MY FAMILY AND I take a holiday every year in Portugal. We all thoroughly enjoy it and love spending a month in the sun in Lagos but it was always going to be interesting to see how things have changed since our last visit in October.
Back there now, I have been speaking to friends and asking whether things have either improved or deteriorated.
As we all know, Portugal is gripped in the mire of economic bailout and serious economic downturn, just as Ireland is. We hear lots about the Greek crisis because it is by far the worst and they take a far more aggressive approach in the way that they campaign for change, protesting in the streets. Often, direct aggressive confrontation is the norm.
The Portuguese approach is much more closely aligned to that of the Irish: Outrage at what has happened over the last few years. Disgust at the way the banks and government have handled themselves and their failure to arrest the decline but all done very privately and politely. I don’t think we will ever see the type of protest that we have seen in Athens occurring in either Lisbon or Dublin.
A peripheral look would suggest that Portugal is faring better than Ireland. Moody’s recently downgraded Portuguese government debt to A3, that’s four grades better than Ireland’s ‘junk’ status. A closer look would suggest that the situation in both countries is more closely aligned than
you may think. There are certain areas that would present more encouragement in terms of Irish prospects.
‘Where is the money?’ adorned the headlines of the national press
Portugal, like Ireland, has a new Prime Minister, Pedro Passos Coelho. His PSD party defeated the Socialists at the last election. His first task in government has been to collate figures and take his own assessment of the situation. Just last week, he cast doubt over the integrity and honesty of his predecessors in government by accusing them of not telling the full story when it came to the country’s accounts.
‘Where is the money?’ adorned the headlines of the national press. ‘What we were told was there and what we found are two different things,’ he said and made it clear that he foresees ‘greater hardship’ as his party struggles to balance the books. I’m sure that Enda Kenny and his party experienced a lot of similarities when they assumed the reins of government.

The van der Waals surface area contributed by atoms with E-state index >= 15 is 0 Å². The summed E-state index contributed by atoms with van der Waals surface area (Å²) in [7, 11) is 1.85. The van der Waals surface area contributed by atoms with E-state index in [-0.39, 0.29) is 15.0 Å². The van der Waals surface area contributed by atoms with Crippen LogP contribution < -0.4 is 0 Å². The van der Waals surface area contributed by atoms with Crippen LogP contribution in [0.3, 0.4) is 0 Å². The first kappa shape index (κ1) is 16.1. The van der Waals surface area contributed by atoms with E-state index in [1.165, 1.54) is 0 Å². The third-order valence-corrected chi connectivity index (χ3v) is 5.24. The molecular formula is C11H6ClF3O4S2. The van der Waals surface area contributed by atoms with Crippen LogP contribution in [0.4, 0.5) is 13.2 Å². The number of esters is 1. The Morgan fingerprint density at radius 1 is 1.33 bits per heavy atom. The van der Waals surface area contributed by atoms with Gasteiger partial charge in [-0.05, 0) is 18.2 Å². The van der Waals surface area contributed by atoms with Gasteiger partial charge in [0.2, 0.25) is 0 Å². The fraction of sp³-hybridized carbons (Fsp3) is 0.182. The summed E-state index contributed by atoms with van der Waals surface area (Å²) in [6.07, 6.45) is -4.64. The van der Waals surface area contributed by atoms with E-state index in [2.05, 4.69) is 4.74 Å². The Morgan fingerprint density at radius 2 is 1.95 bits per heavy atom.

Portugal’s budget deficit for the first quarter of 2011 stands at 7.7 per cent, this is currently 1.8 per cent above the target set for 2011, but the government still believe that they will hit the overall deficit target of 5.9 per cent target. Some of the measures as in Ireland are proving a bitter pill to swallow. The latest measure of taxing Portuguese taxpayers 50 per cent of their Christmas bonus money earned above the minimum wage is not being well received.
The traditional holiday season of June, July and August will be a period that they will be hoping will reduce that budget deficit. Thankfully figures from the National Institute for Statistics show a rise of 8.2 per cent in the number of nights spent in hotels by tourists, though fewer guests were Portuguese than previously.
The restaurants in Lagos are full night after night but on a Sunday, the traditional day that Portuguese families visit the beach, I found the beaches surprisingly empty and far fewer Portuguese families than normal.
Certain developments remind me of the ghost estates in Ireland
Each positive sign is balanced with a negative though. Estate agent friends will tell you that the property market is starting to turn but there is no way that it can be. Big new developments on the fringe of the main entertainment area remain empty. Certain developments have only one or two families holidaying in developments that have three to four hundred apartments empty, reminding me of the ghost estates that we have here in Ireland.
Unfortunately there are also isolated pockets of violent crime that I have never heard of before. An Albufeira hotel was recently held up by a machine-gun wielding gang. Thankfully the guests were largely undisturbed.
Like Ireland, Portugal has received praise for their austerity measures. The President of the European Council suggested that the austerity programme was ambitious but that “with effort, time and backing Portugal will pull through”.
Greece last week received what amounts to a 21 per cent reduction in their debt burden. The bondholders and banks will have to assume the losses that this will entail. I, for one, do not think that it will be enough to resolve the situation in Greece, a number approaching something like 50 per cent will be at least the figure that is ultimately needed.
Ireland and Portugal would benefit greatly from a debt reduction of 21 per cent and that might be just the fillip that both countries require. I am left in no doubt that it will have to happen over time. For many different reasons, it cannot all happen in one go.
Ireland’s recovery will have a far broader base than Portugal’s which I think unfortunately will be overly reliant on the tourism industry. I hope both will recover in as short a period of time as possible but I think Moody’s may have got the ratings wrong.